But the deal is - any jill or joe off the street can sign up for a class and take it. For credit of some sort. I know the UT System is getting involved with the idea, and recently established the sexy sounding Institute for Transformative Learning.
So... so what? Aside from the fact that I love talking about myself, who cares?
Well, Mark Waid posted an announcement today that he's taking part in assisting with one of these MOOCs out of Ball State. "Gender Through Comic Books". Professor Christy Blanche has recruited Waid and a lot of other name creators to partake and assist. Like so much else Waid's been up to of late, it's online and it's free. You can just go sign up.
I'm signed up. I want to to know (a) how this MOOC business works, and (b) figure it out in an environment talking about something that I care about and will make time for.
Those two last things I mentioned? Those are the soul crushers and are why I don't buy it that 18-22 year olds will one day only attend college online. Not to mention the academic integrity problems.
So, if you're interested in seeing where eLearning is going while also checking out comics related curriculum from Ball State, this is a pretty nice option.
* this idea did not work out
Great insight. Reading anything written by MOOCs today is as if God showed Sal Khan a burning bush in 2009 and everything prior to that was pagan. Would love to hear your opinion on the Coursera offering, as well as more about any instructional design you guys used when encoding the video.
In early days, I think it's fair to say there wasn't a lot of instructional design. We threw the money at building expensive TV studios that would capture the faculty and students in their native environment and get that up and online so students could be semi-synchronous. Engineering faculty were not, in 2002ish, very open to course design.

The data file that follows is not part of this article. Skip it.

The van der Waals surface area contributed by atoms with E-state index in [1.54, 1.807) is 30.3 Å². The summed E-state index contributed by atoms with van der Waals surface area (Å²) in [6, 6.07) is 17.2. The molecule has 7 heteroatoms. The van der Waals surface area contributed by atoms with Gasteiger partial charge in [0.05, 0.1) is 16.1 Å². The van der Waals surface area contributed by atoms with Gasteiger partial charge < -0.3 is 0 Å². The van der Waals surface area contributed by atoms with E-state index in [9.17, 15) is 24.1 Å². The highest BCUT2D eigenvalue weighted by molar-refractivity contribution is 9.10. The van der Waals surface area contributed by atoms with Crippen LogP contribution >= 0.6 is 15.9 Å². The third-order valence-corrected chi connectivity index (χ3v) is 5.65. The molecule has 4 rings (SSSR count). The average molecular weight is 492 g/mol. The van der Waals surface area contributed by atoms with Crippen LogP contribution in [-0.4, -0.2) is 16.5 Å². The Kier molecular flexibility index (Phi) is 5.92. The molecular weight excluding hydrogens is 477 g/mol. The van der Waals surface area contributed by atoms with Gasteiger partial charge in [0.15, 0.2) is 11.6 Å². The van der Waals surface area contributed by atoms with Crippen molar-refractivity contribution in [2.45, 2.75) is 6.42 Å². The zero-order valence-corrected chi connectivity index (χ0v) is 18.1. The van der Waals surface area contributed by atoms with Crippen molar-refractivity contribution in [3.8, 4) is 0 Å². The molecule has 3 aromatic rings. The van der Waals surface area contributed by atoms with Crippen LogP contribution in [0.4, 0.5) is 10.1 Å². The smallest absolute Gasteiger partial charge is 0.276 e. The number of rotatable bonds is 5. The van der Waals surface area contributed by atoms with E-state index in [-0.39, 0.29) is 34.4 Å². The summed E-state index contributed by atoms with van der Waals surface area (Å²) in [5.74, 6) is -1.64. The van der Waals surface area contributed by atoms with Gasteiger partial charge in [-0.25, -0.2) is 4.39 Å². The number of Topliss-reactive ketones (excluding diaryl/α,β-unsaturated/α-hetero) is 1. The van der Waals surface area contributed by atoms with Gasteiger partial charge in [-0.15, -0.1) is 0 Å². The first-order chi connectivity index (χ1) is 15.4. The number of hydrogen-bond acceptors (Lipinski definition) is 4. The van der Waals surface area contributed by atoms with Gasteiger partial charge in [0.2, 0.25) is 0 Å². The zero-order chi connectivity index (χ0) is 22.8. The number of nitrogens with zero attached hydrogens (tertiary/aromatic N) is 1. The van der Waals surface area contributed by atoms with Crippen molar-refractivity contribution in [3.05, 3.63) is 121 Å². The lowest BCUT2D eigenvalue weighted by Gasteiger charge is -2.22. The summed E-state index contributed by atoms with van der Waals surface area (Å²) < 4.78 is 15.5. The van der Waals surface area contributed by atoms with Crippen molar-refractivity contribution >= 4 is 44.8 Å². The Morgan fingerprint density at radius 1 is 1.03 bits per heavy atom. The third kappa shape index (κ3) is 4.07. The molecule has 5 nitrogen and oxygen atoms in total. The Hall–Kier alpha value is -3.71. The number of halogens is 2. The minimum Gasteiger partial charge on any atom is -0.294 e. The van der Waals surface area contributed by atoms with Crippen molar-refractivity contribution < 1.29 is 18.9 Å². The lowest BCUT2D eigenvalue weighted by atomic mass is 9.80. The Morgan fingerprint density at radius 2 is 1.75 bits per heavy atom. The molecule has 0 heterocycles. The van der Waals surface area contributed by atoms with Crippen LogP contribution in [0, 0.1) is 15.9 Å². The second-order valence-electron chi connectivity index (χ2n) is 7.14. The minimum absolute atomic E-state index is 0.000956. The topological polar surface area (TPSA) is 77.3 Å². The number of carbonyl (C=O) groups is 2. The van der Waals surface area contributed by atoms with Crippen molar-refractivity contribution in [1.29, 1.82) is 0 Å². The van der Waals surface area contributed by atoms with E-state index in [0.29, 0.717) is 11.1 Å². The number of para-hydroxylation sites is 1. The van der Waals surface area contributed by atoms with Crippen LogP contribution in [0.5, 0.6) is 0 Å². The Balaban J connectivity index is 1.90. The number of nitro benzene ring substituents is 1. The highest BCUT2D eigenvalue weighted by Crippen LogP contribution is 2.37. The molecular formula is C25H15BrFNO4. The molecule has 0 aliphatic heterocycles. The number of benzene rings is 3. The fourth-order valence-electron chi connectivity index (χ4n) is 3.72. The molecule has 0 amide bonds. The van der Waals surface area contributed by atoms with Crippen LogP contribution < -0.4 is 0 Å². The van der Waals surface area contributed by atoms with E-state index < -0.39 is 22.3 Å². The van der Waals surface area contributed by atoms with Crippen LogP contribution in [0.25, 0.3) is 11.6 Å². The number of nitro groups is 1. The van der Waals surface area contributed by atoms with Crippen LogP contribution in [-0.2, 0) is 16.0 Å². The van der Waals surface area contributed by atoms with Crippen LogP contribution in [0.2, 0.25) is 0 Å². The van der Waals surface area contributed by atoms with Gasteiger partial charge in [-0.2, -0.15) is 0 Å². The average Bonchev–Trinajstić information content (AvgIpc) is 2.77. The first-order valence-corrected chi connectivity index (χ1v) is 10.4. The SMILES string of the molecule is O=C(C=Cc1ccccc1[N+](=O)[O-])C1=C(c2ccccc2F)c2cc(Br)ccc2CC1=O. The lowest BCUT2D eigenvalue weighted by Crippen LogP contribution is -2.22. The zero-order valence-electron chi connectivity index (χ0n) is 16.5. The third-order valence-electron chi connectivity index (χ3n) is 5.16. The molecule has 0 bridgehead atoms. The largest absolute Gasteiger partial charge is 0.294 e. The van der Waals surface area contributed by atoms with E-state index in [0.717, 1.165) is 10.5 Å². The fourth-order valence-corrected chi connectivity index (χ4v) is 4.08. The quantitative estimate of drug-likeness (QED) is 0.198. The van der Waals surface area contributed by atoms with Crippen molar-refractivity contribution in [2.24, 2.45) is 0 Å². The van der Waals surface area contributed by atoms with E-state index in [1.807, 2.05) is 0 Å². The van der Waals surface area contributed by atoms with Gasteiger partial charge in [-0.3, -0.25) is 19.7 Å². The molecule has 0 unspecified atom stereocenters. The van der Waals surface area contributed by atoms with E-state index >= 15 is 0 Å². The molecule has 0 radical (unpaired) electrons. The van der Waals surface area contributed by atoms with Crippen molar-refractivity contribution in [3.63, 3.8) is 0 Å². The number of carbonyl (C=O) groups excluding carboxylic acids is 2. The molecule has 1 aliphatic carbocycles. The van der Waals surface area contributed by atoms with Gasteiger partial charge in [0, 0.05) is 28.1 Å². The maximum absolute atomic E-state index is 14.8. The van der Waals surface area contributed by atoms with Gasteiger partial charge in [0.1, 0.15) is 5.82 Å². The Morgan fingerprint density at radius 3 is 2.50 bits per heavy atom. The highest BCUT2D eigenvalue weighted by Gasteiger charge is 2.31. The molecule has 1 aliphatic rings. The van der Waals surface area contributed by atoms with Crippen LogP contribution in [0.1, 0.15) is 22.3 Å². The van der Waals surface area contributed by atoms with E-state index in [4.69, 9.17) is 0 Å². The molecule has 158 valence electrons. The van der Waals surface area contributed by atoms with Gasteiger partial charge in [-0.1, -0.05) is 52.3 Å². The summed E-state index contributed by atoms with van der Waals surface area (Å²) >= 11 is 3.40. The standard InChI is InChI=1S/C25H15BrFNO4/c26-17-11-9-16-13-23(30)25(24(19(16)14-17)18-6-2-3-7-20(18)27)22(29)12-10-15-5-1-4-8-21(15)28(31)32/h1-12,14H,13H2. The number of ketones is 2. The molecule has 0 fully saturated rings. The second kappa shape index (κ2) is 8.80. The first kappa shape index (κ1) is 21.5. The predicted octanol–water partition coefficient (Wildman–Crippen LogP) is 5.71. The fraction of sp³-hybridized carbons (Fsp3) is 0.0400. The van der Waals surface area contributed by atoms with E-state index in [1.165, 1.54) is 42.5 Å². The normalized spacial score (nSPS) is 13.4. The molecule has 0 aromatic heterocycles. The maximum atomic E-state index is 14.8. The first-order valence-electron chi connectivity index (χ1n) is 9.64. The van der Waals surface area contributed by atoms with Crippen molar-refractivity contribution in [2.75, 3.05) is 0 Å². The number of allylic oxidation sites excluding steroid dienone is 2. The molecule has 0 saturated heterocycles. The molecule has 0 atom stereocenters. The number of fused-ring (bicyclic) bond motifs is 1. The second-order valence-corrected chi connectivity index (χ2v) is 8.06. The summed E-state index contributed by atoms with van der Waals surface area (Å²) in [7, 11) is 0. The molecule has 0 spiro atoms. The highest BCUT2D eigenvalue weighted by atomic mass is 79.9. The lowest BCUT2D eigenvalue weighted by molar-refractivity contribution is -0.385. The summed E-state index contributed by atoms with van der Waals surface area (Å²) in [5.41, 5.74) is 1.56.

What saved us from a tedious process of encoding from tape was a product called "MediaSite Live". We weren't the first to buy it, but we rolled it on a large scale in Spring of 2003. It synched video with a high-res still image.
I know from an Ed Tech standpoint, this is going backward, but when we had to deliver dozens of courses per semester with 4 full-timers and a handful of students, it was all about efficiency.
We did start introducing some instructional design in short courses, etc... but I believe to this day, the ASU online engineering program is still using the same model.
I don't know much about Coursera, but I'll be looking it up and seeing what I can learn in the next few days. I strongly feel like MOOCs are another fad that hasn't been properly thought through - and I say this as the guy who had to devise a Rube Goldberg system for managing incoming and outgoing homework of long equations, etc... for engineering. I don't know how you do that over 1000 students at no cost. I'm not saying "don't do it" or "it'll never work", but I also am aware of the dollars and cents side of this, as well as the organizational aspect.
And, no offense to the guy getting his PhD, but I came out of doing the eLearning jazz and deploying courses with practical objectives for educator, institution and student. I'm still not clear on how MOOCs will fulfill the incentives for all three sides of that particular triangle.